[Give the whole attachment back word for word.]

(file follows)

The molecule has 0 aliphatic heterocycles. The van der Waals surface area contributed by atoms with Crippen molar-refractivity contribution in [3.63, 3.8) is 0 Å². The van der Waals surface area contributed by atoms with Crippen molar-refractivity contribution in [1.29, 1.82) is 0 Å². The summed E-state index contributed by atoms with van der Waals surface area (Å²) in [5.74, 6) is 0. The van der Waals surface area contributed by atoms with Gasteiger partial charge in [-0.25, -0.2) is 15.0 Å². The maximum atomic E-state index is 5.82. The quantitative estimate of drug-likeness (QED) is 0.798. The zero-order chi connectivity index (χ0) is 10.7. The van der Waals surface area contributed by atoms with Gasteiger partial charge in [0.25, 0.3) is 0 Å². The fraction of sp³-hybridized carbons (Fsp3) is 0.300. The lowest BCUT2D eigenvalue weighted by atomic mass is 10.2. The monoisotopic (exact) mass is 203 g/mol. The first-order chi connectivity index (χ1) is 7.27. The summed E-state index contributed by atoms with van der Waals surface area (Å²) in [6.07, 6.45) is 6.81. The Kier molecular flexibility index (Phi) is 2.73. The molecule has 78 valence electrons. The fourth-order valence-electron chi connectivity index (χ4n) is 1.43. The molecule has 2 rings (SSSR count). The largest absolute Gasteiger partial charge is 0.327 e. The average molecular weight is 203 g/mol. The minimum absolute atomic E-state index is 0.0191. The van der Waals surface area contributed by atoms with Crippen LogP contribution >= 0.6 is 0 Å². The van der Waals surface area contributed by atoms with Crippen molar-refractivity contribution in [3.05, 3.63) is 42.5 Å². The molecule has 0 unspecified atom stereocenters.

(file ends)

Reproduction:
The molecule has 0 aliphatic heterocycles. The van der Waals surface area contributed by atoms with Crippen molar-refractivity contribution in [3.63, 3.8) is 0 Å². The van der Waals surface area contributed by atoms with Crippen molar-refractivity contribution in [1.29, 1.82) is 0 Å². The summed E-state index contributed by atoms with van der Waals surface area (Å²) in [5.74, 6) is 0. The van der Waals surface area contributed by atoms with Gasteiger partial charge in [-0.25, -0.2) is 15.0 Å². The maximum atomic E-state index is 5.82. The quantitative estimate of drug-likeness (QED) is 0.798. The zero-order chi connectivity index (χ0) is 10.7. The van der Waals surface area contributed by atoms with Gasteiger partial charge in [0.25, 0.3) is 0 Å². The fraction of sp³-hybridized carbons (Fsp3) is 0.300. The lowest BCUT2D eigenvalue weighted by atomic mass is 10.2. The monoisotopic (exact) mass is 203 g/mol. The first-order chi connectivity index (χ1) is 7.27. The summed E-state index contributed by atoms with van der Waals surface area (Å²) in [6.07, 6.45) is 6.81. The Kier molecular flexibility index (Phi) is 2.73. The molecule has 78 valence electrons. The fourth-order valence-electron chi connectivity index (χ4n) is 1.43. The molecule has 2 rings (SSSR count). The largest absolute Gasteiger partial charge is 0.327 e. The average molecular weight is 203 g/mol. The minimum absolute atomic E-state index is 0.0191. The van der Waals surface area contributed by atoms with Crippen LogP contribution >= 0.6 is 0 Å². The van der Waals surface area contributed by atoms with Crippen molar-refractivity contribution in [3.05, 3.63) is 42.5 Å². The molecule has 0 unspecified atom stereocenters.